Ready for it? Olympics 2021 best practices for news SEO

In issue no. 22, Shelby covers everything you need to know to prepare for the Tokyo 2020 Olympics (happening in 2021). Here's how to plan and execute SEO strategy

Happy Monday, friends. Shelby’s here, officially counting down until the Olympic torch is lit to signal the beginning of Tokyo 2020 (or 2021, whichever you Google) – and, since Ontario is now in stage three of its reopening plan, counting down the days until I get my first haircut in two years!

Today, we look at how to prepare for planned news events. In this case: the Olympics. The pinnacle of live news. The big one. Whether you’re a small, medium or large newsroom, the Olympics will bring an abundance of angles for news stories, and with it a ton of potential top-of-funnel traffic (remember: traffic = readers. Readers = subscribers or supporters. Subscribers = money!). 

While we’re focusing on the Olympics today, much of what we’ll discuss can be used for any planned events of major interest.

In this issue: 

  1. How do audience editors prepare for the Olympics of SEO?

  2. What content will help my team win in search?

  3. How do I communicate efforts and success?

THE 101

The Olympics are coming: Creating a content inventory

My hope is by the time you’re reading this, you have an Olympics plan started – or are implementing it. (If you’re not, here’s your wake up call to get going! The opening ceremony is four days away!) Consider this a complement to what great work you’ve already done.

The Olympics are a seasonal event. They happen every two years (if a pandemic doesn’t postpone it), and will follow a lot of the same patterns. 

The Olympics are also a lot! Your first priority is to establish your capacity. Can your publication realistically expect to create 5-10 stories a day? Or is it better to prioritize one major story a day with an additional rolling file? Set that level now and adjust your efforts to where your capacity will be spent.

Build an inventory of Olympic-focused search terms

After you know your capacity, build out an inventory of Olympic-focused search terms that you feel your publication should target and theirsearch intent. These are the general terms that should be in your headlines and URLs as part of a consistent search strategy. You can use Google Trends to compare terms that compete to see which works best in your specific region.

  • Protip: Keywords that perform very well for Canada may not work in Toronto, Ontario. What performs well in New York City will not perform the same in Queens. Use the regional filter in Google Trends to see how readers in your province, state, city or borough search for stories around the Olympics. Focus on your region.

  • Use Google Trends to compare the most common search terms for your publication’s coverage area. For example, if I was working for a Canada-wide publication, I’d use Trends to see that Canadians search “olympics 2021” most often. “Olympics 2021” should be the main-focus keyword for an Olympics landing page and used in the majority of coverage.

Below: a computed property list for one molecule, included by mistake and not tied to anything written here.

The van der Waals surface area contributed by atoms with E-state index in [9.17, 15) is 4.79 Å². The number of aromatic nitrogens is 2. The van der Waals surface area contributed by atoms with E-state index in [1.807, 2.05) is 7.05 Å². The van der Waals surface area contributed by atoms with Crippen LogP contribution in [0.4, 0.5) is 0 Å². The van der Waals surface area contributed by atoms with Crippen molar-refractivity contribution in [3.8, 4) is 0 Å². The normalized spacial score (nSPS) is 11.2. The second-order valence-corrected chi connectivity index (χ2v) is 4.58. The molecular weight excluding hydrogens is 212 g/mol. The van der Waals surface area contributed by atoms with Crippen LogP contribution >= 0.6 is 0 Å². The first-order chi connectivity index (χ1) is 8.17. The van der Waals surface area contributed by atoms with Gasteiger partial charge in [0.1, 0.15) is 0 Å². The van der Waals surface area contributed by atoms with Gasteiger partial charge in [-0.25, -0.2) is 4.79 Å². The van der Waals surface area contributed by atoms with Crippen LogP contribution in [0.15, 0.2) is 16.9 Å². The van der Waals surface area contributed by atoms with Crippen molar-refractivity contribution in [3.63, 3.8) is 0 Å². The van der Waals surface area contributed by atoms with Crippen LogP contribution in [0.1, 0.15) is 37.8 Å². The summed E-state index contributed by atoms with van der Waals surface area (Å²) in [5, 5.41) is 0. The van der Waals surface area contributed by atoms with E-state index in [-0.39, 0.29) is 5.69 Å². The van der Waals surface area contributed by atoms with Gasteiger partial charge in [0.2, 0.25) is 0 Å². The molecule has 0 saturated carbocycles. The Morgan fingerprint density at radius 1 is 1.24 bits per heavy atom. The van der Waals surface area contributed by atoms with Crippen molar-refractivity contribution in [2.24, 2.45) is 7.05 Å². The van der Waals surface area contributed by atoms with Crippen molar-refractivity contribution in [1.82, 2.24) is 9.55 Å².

A complicating factor for these Games (thanks, COVID): This year, the Olympics are branded for the year 2020 – i.e., when they were supposed to take place – but the event itself is happening in 2021. The result is that search volume is being split between the two terms.

The New York Times’ Olympics section handles this split in search volume beautifully. Their Olympics page uses an <h1> tag1 that says, “Tokyo Summer Olympics,” but has a section of curated stories that says, “Tokyo 2020 (In 2021).” Brilliant.

After you’ve established the main-focus keyword, continue with keyword research. Write down the questions that are already being asked on search – usually around the five W’s of the event – and any additional localized questions. 

When building your list of keywords, nothing is out of the question:

  • The main-focus keywords;

  • Athletes: What names are relevant to your coverage area? They will be searched – even if it is at a low volume – and especially if they medal;

  • Your country isn’t necessary, but do keyword research around your country and “olympics” to see what returns on SERPs. You may find a story idea or angel to address later (ie., did your country make baffling uniform decisions?); 

  • Your country’s governing organizations (USA Gymnastics, Taekwondo Canada, British Swimming) are good to include when writing about policies or social issues. 

Build this keyword list in a Google Spreadsheet, or somewhere where it is easily accessible for everyone on your team. Outline the main-focus/overall keywords, and how those phrases are relevant to each component of your coverage.

✔️ Action item: Build your list! What key terms do you need to consider when building your coverage? Remember to get as hyperlocal as possible.


On your marks: The Olympics on search (and how we win it)

Now that you have the coveted list of search terms that will help drive and inform your coverage, we must build our content pillar. 

A content pillar is a topic of news coverage. It’s broader than a single news story (ie., Andre De Grasse medal in the 100 metre race), but more specific than a section page (sports). The pillar page is usually considered a “hub” for a topic before breaking down into further subtopics. 

Content pillars are huge for SEO – it is a main page that will be linked to from all of your stories on a particular subject, which builds authority among Google. It is also easier for other websites or organizations to link to a hub, accumulating backlinks, versus various stories of differing angles. And finally, it is a place that answers your readers’ answers in many different ways.

Build out content pillar pages 

For subtopics or clusters on the content pillar page, you can break it down by type of content:

  • Stats: Recaps, medal counts, information about contests, events or matches that are relevant to your audience (for example, don’t write about Hungary winning in water polo if you’re a small newspaper based out of Las Vegas. This seems silly);

  • People: Human-interest pieces about athletes or behind-the-scenes folks;

  • Politics: Hard-hitting analysis or investigative journalism on the scandals among governing bodies;